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Jetstream 31/41 Engines

Sat Jun 30, 2001 11:14 am

Is it standard procedure to pull the prop blades through several revolutions before engine start on the Jetstream 31/41 aircraft? I saw this done today by two crews on their walkarounds today and I am curious. Thanks.
 
T prop
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RE: Jetstream 31/41 Engines

Sat Jun 30, 2001 3:10 pm

Out of an old Garrett TPE331 pilots brief and ops tips booklet:

6.1 Normal Ops procedures checklist
Preflight inspection.

PROPELLER -ROTATE BY HAND

-A valuable practice toward developing a "feel" for characteristic engine sound and rotational resistance; helps to establish a baseline of both feel and noise so that, should a change be detected on future prop rotations, appropriate maintenance investigation can take place.

- If an abnormal resistance is noted, hand rotation should be stopped at the point where the resistance is most obvious; representing 180 degrees displacement of the main rotating group (neutralizing the thermally caused imbalance as cooling continues)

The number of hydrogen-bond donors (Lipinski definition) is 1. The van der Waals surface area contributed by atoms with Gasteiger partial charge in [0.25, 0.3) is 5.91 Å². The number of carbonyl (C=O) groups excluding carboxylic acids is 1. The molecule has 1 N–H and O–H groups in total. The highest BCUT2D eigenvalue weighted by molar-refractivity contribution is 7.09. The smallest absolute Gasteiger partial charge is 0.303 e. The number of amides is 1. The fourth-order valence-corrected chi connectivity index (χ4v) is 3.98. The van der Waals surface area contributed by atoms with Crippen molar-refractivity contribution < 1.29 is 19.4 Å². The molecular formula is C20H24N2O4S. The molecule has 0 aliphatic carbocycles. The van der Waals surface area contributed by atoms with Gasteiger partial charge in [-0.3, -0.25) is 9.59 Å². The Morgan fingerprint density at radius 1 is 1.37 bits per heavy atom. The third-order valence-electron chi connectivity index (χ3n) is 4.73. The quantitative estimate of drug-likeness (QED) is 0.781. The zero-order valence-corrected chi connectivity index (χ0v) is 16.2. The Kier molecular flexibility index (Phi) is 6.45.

- Rotational freedom should be re-checked after about three minutes of additional cooling (depending on ambient variables).

T prop.

 
JT-8D
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RE: Jetstream 31/41 Engines

Sun Jul 01, 2001 12:22 am

Talked to a pilot a few years back. He said the 331 had a habit of seizing temporarily due to the compressor drive shaft bending slightly after shutdown. After it had completely cooled, it would be fine. Anyone else heard this? My second theory is, maybe he was walking the prop through to clear the oil from the lower cylinders? Yes, Im kidding..JT
 
me
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RE: Jetstream 31/41 Engines

Tue Jul 03, 2001 2:35 am

The pilot you saw spinning the prop by hand was actually twisting up the rubber band for the next flight.

I flew J32's for trans states airlines a few years back. They are, without question, a piece of junk. Sometimes called a "Junkstreem" or a "wetdream". Loud and very cramped for the passengers, unstable for the pilots.
 
AJ
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RE: Jetstream 31/41 Engines

Wed Jul 04, 2001 1:00 pm

Briefly mentioned before, however to expand the TPE-331 suffers from shaft bow if not rotated by hand after shutdown. This is caused by differential cooling between the side of the engine behind the air intake and the other side. On the J31/32 and Metroliner the top of the engine tends to cool quicker, contracting and causing a 'bow' in the shaft. Rotating the engine encourages more even cooling.

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